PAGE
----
Note to self: google Korean coffin therapy just to verify this author’s content.
You are probably wondering: wouldn’t thinking about my own death make me more likely to be depressed and sad than improve my life? Wouldn’t staging my own funeral, lying in a coffin and designing my own tombstone be more likely to result in suicide?
We really do not often think about our death (or do you?) and we often don’t want to (or you do?). The truth is we are human. Mortal and vulnerable beings, who are destined to die (though I am still an optimist). It is the only real certainty in life, which makes it even more bizarre. If you have truly loved in life (be it a partner, your child, your pet, a place or a thing), then you will understand that pain is inevitable. Really beautiful moments have the potential to produce sad and negative feelings, if for example we associate them with people who we loved but aren’t here anymore.
We tend to suppress the terrifying thoughts of death and not being here anymore. Not just our own death but especially the permanent absence of a close beloved human being. And we often say: “life just isn’t fair!” Why do young, innocent people die so early? What did they do to deserve it? Maybe life isn’t fair. Maybe we all have our own fate and don’t know what it is (and that is terrifying too!). Yet we carry on with multiple self-destructive behaviours, we suppress scary and negative thoughts (because why think about that now right?).
Have you ever thought why mainly people with terminal diagnoses and with months to live make bucket lists and then go out to live them? Like the 90 year old with cancer who chose an epic roadtrip with her family instead of chemo. Do you really have to be looking in the face of death to finally act on your true values and passions?! And what if not acting on those values and passions for many years, contributes to an illness?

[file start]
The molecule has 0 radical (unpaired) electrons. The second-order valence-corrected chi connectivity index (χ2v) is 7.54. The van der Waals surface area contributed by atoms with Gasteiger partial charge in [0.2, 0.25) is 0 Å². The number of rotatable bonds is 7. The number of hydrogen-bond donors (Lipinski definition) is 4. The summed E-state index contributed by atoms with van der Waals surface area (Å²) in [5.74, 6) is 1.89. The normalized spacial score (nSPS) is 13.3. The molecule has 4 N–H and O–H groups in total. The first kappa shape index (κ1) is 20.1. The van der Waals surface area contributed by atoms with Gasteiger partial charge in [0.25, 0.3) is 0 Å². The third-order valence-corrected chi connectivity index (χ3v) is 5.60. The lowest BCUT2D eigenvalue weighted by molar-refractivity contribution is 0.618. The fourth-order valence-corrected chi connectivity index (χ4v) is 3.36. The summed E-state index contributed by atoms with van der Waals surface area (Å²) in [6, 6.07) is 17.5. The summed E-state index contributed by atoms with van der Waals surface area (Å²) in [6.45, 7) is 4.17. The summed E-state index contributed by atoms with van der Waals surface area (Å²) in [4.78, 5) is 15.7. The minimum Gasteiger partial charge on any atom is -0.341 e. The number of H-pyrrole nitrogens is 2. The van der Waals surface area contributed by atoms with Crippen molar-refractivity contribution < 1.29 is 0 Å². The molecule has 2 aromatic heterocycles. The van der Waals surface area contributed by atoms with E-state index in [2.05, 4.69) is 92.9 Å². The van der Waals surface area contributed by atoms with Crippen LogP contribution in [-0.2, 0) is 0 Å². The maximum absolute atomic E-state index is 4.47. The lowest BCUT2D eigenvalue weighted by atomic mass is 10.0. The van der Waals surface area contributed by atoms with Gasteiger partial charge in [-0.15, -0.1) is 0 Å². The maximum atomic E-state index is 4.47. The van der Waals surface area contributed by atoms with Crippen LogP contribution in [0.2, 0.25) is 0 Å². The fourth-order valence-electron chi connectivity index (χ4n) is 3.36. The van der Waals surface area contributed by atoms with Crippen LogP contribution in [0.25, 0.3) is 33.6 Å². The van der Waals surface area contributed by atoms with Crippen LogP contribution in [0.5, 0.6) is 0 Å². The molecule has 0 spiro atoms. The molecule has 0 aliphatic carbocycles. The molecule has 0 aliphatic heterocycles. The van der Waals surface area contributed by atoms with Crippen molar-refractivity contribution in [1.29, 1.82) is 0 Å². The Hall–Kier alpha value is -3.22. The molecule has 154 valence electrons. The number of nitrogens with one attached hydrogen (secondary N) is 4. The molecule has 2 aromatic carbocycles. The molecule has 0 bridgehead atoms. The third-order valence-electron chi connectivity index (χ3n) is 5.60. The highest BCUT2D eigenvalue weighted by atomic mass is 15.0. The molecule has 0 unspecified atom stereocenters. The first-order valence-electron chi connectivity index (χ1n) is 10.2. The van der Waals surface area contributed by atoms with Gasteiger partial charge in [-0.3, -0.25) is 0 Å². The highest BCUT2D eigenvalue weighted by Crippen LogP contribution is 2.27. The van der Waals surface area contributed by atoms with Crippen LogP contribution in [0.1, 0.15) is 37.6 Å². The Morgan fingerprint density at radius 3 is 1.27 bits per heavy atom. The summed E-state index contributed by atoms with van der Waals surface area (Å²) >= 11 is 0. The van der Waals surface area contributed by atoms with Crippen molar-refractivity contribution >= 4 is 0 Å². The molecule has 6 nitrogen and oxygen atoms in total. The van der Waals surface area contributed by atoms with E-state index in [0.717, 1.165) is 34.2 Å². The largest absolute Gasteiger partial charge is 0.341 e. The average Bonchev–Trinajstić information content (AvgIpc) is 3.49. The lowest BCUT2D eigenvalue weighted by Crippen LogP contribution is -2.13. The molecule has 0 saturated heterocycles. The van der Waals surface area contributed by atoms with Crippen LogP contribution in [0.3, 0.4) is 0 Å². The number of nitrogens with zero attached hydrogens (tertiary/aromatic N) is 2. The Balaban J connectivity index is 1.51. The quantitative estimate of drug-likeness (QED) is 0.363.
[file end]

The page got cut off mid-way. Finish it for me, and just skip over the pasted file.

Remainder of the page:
In South Korea, where suicide rates are highest, they have a special solution! Well, special if you call staging your own funeral and being shut in a coffin “special”. And apparently it helps to reduce stress in workers and makes them reevaluate their priorities and values in life. You can always google it and accidentally send it to your HR manager.
The “tombstone exercise” is a great practice which is frequently used as a psychology exercise. Knowing what you would want to have written on your tombstone is not only important but it can make a significant impact on your every day life and health. Take time to really think well about this. What do you stand for in your life? This exercise will help you identify what gives your life meaning and what your values are. So much of our time, energy and health is wasted on actions and things that do not give us meaning, that do not act on our values and which are no closer to making us the person we would like to be remembered for. Sure, sometimes you have to do what you don’t want to, but you always have a choice about how to do it. If you remember your values, then you can ask yourself every day (or when you remember) whether your actions and behavior are in line with your values. If they aren’t, what can you do about it? You could save yourself lots of stress and hard times if you zoom out of your life and re-evaluate what you want to be remembered for when you die. It is a healthy exercise, for your mind and body.
Some exercises you can do to embrace living by accepting dying are making a long bucket list, designing your tombstone, googling Korean coffin therapy or reading the book about top regrets of the dying. You don’t have to do it right now, but do it soon, before you die!
Originally published at medium.com